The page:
Amanda Knox — the former American student reconvicted in the 2007 murder of Meredith Kercher — may not be the innocent victim of the Italian court system she claims she is, famed civil-rights lawyer Alan Dershowitz says.
"Do I think she's guilty beyond a reasonable doubt? Maybe not, Dershowitz told John Bachman, guest host of "The Steve Malzberg Show" on Newsmax TV.
"But would I want my son to go out with her on the basis of a claim that she's totally innocent? Absolutely not."
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An Italian appeals court convicted the former exchange student and her ex-boyfriend Raffaele Sollecito on Thursday.
They were first convicted in 2009 in the murder which prosecutors say occurred during a drug-fueled sex game. But the conviction were overturned on appeal in 2011.
Knox, who now lives in Seattle, was sentenced in absentia to 28 1/2 years behind bars, and vows to fight extradition attempts.
"I would say that there are thousands of Americans in jail today on the basis of far less evidence than there is against Amanda Knox," Dershowitz, a Harvard Law professor, said.
"One, she first admitted she was at the crime scene and then denied it. Second, she falsely accused somebody who was totally innocent of committing the murder. Third, she turned off her cell phone during the relative period of time. Fourth, there was DNA found underneath the bra strap and on the knife.
"It wasn't enough to establish conclusively that it was hers, but it certainly pointed in that direction. There was a pool of blood with a footprint and the man who was convicted of the murder blamed it on her, testified against her, the court found that it couldn't have been done by one person, it had to be done by at least two people."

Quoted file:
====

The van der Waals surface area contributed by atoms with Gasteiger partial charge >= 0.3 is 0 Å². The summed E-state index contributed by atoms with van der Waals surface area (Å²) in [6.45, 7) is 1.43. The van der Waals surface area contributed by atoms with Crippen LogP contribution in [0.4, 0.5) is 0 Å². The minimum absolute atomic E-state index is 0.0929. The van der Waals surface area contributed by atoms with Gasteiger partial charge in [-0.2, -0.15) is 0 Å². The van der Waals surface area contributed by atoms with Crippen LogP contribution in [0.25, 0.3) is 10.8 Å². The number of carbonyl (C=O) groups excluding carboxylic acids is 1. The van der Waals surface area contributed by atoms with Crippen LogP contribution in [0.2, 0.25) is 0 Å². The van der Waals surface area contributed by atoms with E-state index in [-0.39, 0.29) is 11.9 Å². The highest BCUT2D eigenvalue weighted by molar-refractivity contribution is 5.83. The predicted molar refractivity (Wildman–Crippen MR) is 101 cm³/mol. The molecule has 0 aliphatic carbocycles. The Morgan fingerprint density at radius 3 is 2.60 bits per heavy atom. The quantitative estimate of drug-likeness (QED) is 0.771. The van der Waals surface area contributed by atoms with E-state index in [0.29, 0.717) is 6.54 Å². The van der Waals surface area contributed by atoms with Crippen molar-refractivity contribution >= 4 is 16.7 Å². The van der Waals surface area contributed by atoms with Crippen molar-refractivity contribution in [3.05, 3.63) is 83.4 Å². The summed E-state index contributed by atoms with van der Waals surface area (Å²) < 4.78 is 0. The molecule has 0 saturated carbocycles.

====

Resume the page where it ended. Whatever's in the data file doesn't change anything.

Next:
But whether Italy can compel Knox — dubbed "Foxy Knoxy" by the press — to return is up in the air, according to Dershowitz.
"Legally, she should be required if her conviction is affirmed, but she has been conducting an incredibly successful media campaign," he said.
"I have to tell you, in 50 years of practicing law, I had never seen a more one-sided presentation by the media in the United States of the case. Everybody is saying there's no evidence against her and she's totally innocent. It's just not true."
In America, everybody's ignoring the victim, everybody is pretending as if the Italian court system is the Iranian court system, and as if they made up all of the evidence against her."
As to why he believes that is so, Dershowitz said:
"One word: she's pretty and she doesn't look like she did it and Americans care about what people look like. She's the all-American young woman and we don't care about the evidence."
"If I were the family of the victim here, I would be outraged at the way the American media is treating this case.''
Likewise, Dershowitz added, Knox should be outraged by the coverage of the case in Italy.
"They're treating this case as if she's Al Capone, as if there's no question about her innocence or guilt. It's become black and white. [In] Italy, she's guilty beyond any doubt. In America, she's innocent beyond any doubt," he said.
"The truth is it's a very close case. There's a lot of evidence of guilt, there's some evidence of innocence. On balance, it's more likely than not that she did, but there's not enough evidence to prove it beyond a reasonable doubt."
After the new verdict was delivered, Knox said in a statement:
"I am frightened and saddened by this unjust verdict … Having been found innocent before, I expected better from the Italian justice system. The evidence and accusatory theory do not justify a verdict of guilt beyond a reasonable doubt."
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